I’m reading a compelling book called, “The Right to Write” by Julia Cameron. In it she speaks about “stolen moments;” those precious minutes we writers need to steal from the demands of our daily life to “find time” to write.
Her underlying point is that, if you string together enough of these stolen moments, they stop being “moments,” and instead become a “habit.”
Just like going to the gym, if you force it into your schedule for long enough, it becomes something that pushes those other things aside. It become a fixture, a compulsion, a thing you chose to do instead of all those “other things.”
The same goes for people. If someTHING is important, you make time for it. If someONE is important, you make time for them.
You know, I can call myself a “photographer,” say that I’m really into photography, but if I never make time to go shoot some pictures…is it really true? Am I really a photographer if I never take photographs? Am I really a writer if I never write? A sculptor if I never sculpt?
What am I then?
I am a computer gamer. I am an Internet surfer. I am an Instagramer. A Facebooker.
So, the first and foremost thing to do, at anything, is to show up and put. in. the. time. Stop making excuses. Stop letting less important things become more important.
I guess it’s a fairly inescapable conclusion, then, that the same must be true of relationships. You have to show up… you have to put. in. the. work.
If I tell people that I’m a gardener, but my yard is choked with weeds, dead plants, and crabgrass, then their response will likely be, “well, by the looks of things, you’re not a very good one.”
The Bible says that, “by their fruits will you know them.” (Matt. 16:20)
Again, if I claim to be that photographer, but have no portfolio, have no evidence of my work, then my claim rings a little hollow, doesn’t it?
And so, if I claim that someONE is important to me, by what “fruit” should I then be known? What is my portfolio? What is the evidence of this care as it is manifested in my life?
Do I make time for them? Do I stop letting less important things become more important than this person I say I love?
A true photographer, an artist, a singer, a craftsman invests time in their craft. Time, energy, money, enthusiasm. Passion. Their day feels empty without it. If you are passionate about something (or someone) you notice the absence, you miss it, you crave it. Without the daily trip to the gym or yoga studio, your whole day feels off. Without taking the time to press that shutter button a few times, or get a page or two down on the next novel or blog post, you feel like things have been left undone. It’s more than just a casual interest…it’s a genuine desire.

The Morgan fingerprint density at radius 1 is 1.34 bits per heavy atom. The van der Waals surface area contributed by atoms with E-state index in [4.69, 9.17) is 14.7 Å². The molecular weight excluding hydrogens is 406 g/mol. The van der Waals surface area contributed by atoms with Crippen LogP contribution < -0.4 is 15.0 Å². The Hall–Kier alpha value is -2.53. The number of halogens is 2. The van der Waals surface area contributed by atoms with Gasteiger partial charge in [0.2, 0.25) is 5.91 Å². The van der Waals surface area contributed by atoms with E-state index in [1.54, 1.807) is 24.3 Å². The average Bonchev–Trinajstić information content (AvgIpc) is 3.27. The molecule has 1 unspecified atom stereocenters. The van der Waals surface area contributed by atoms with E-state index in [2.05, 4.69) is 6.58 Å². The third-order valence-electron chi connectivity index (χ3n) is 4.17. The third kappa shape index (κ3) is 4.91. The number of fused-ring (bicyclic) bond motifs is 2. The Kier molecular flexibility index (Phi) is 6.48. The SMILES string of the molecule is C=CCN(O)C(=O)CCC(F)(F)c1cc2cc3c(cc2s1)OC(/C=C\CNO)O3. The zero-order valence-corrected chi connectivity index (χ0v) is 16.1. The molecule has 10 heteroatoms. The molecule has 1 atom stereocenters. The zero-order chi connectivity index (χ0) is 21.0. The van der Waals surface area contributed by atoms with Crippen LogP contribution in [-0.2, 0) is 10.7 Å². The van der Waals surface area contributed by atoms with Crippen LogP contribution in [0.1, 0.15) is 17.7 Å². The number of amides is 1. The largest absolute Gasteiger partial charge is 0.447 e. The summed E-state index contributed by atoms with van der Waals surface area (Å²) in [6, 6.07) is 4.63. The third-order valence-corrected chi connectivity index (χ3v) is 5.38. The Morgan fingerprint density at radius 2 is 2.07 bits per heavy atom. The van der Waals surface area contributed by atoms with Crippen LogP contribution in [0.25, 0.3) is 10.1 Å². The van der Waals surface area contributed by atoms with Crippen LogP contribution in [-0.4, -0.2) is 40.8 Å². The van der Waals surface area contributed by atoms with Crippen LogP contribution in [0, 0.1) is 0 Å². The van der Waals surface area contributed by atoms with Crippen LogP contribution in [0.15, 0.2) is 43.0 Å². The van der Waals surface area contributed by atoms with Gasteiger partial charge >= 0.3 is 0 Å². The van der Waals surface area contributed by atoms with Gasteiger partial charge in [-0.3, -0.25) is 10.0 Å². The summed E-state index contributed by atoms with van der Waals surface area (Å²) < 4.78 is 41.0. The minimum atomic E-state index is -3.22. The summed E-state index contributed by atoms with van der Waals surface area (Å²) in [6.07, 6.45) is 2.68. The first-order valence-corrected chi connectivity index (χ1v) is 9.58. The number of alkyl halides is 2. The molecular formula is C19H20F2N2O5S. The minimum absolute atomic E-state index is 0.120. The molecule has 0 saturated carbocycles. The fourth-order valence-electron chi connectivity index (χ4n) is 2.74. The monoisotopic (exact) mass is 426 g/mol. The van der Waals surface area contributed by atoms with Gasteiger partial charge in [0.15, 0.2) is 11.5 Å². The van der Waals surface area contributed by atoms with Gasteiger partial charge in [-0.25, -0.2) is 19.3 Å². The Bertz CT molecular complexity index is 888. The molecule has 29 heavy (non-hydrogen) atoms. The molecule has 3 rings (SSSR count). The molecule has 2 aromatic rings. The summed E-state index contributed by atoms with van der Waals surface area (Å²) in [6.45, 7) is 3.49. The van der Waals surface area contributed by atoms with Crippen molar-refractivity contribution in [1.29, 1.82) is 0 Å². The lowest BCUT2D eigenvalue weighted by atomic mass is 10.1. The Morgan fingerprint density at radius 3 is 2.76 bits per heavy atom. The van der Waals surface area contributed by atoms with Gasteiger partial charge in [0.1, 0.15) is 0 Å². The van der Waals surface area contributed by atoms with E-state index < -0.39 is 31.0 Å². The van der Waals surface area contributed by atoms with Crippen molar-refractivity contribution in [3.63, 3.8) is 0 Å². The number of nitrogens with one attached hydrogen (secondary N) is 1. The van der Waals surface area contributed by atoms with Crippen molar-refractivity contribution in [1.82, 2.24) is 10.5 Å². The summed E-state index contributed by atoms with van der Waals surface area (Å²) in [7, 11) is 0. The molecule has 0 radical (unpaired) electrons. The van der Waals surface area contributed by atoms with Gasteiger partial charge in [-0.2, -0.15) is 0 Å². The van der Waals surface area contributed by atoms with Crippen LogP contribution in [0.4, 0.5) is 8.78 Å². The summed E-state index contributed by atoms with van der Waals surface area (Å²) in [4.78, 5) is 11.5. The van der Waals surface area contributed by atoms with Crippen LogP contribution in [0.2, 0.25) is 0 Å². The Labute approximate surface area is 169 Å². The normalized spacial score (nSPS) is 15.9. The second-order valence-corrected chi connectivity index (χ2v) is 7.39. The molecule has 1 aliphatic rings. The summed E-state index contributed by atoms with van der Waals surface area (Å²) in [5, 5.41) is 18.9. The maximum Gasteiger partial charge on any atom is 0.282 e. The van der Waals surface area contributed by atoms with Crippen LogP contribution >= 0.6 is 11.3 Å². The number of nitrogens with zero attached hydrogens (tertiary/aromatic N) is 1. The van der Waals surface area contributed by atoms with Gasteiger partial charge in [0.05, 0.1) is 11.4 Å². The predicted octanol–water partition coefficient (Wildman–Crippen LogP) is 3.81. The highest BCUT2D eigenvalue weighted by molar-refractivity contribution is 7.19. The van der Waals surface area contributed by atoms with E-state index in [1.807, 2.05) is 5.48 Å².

For things you like, you’ll try and find the time.
For things you love, for things about which you are passionate, you MAKE the time!
So. More and more each day, I am asking myself, “am I MAKING TIME for the right things?”
If someone looked into my life, what would they say I was passionate about? Laundry? Dishes? TV Shows? Computer games?
Or my children? My friends? My relationship with God? My own health and well being?
Again, in Luke 12:34, Jesus reminds us and admonishes us, “For wherever your treasure is, there will your heart be also.” When you truly treasure something (or someone), you give it your whole heart…not just whatever leftovers you can spare!
With this in mind, I have given myself a new challenge: to look more closely — every day and in every way — at where I am spending my time and my treasure. Am I giving my heart, my soul and my precious reserves of time and energy to the right things? The right people?
Or am I wasting what few precious hours I have on this earth on things that don’t really matter?
Only time…will tell.